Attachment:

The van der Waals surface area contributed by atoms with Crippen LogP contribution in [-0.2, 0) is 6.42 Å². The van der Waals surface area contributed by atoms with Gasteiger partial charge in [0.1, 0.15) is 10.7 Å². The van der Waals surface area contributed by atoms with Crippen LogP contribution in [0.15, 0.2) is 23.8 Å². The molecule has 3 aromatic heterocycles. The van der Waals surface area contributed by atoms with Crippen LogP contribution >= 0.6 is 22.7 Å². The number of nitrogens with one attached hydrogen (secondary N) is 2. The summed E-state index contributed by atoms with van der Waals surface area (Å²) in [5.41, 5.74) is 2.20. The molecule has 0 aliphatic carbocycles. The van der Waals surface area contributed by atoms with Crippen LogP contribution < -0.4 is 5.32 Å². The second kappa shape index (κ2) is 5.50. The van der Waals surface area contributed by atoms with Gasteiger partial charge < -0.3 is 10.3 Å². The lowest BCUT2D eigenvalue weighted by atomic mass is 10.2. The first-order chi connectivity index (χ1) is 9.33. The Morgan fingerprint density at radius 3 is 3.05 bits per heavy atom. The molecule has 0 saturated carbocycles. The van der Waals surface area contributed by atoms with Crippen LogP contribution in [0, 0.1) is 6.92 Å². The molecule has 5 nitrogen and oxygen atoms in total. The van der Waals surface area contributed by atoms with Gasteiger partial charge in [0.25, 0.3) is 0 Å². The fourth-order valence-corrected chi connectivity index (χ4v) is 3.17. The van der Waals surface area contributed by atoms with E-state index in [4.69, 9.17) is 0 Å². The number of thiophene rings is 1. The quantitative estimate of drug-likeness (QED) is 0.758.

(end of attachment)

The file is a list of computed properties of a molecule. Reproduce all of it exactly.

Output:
The van der Waals surface area contributed by atoms with Crippen LogP contribution in [-0.2, 0) is 6.42 Å². The van der Waals surface area contributed by atoms with Gasteiger partial charge in [0.1, 0.15) is 10.7 Å². The van der Waals surface area contributed by atoms with Crippen LogP contribution in [0.15, 0.2) is 23.8 Å². The molecule has 3 aromatic heterocycles. The van der Waals surface area contributed by atoms with Crippen LogP contribution >= 0.6 is 22.7 Å². The number of nitrogens with one attached hydrogen (secondary N) is 2. The summed E-state index contributed by atoms with van der Waals surface area (Å²) in [5.41, 5.74) is 2.20. The molecule has 0 aliphatic carbocycles. The van der Waals surface area contributed by atoms with Crippen LogP contribution < -0.4 is 5.32 Å². The second kappa shape index (κ2) is 5.50. The van der Waals surface area contributed by atoms with Gasteiger partial charge < -0.3 is 10.3 Å². The lowest BCUT2D eigenvalue weighted by atomic mass is 10.2. The first-order chi connectivity index (χ1) is 9.33. The Morgan fingerprint density at radius 3 is 3.05 bits per heavy atom. The molecule has 0 saturated carbocycles. The van der Waals surface area contributed by atoms with Crippen LogP contribution in [0, 0.1) is 6.92 Å². The molecule has 5 nitrogen and oxygen atoms in total. The van der Waals surface area contributed by atoms with Gasteiger partial charge in [0.25, 0.3) is 0 Å². The fourth-order valence-corrected chi connectivity index (χ4v) is 3.17. The van der Waals surface area contributed by atoms with E-state index in [4.69, 9.17) is 0 Å². The number of thiophene rings is 1. The quantitative estimate of drug-likeness (QED) is 0.758.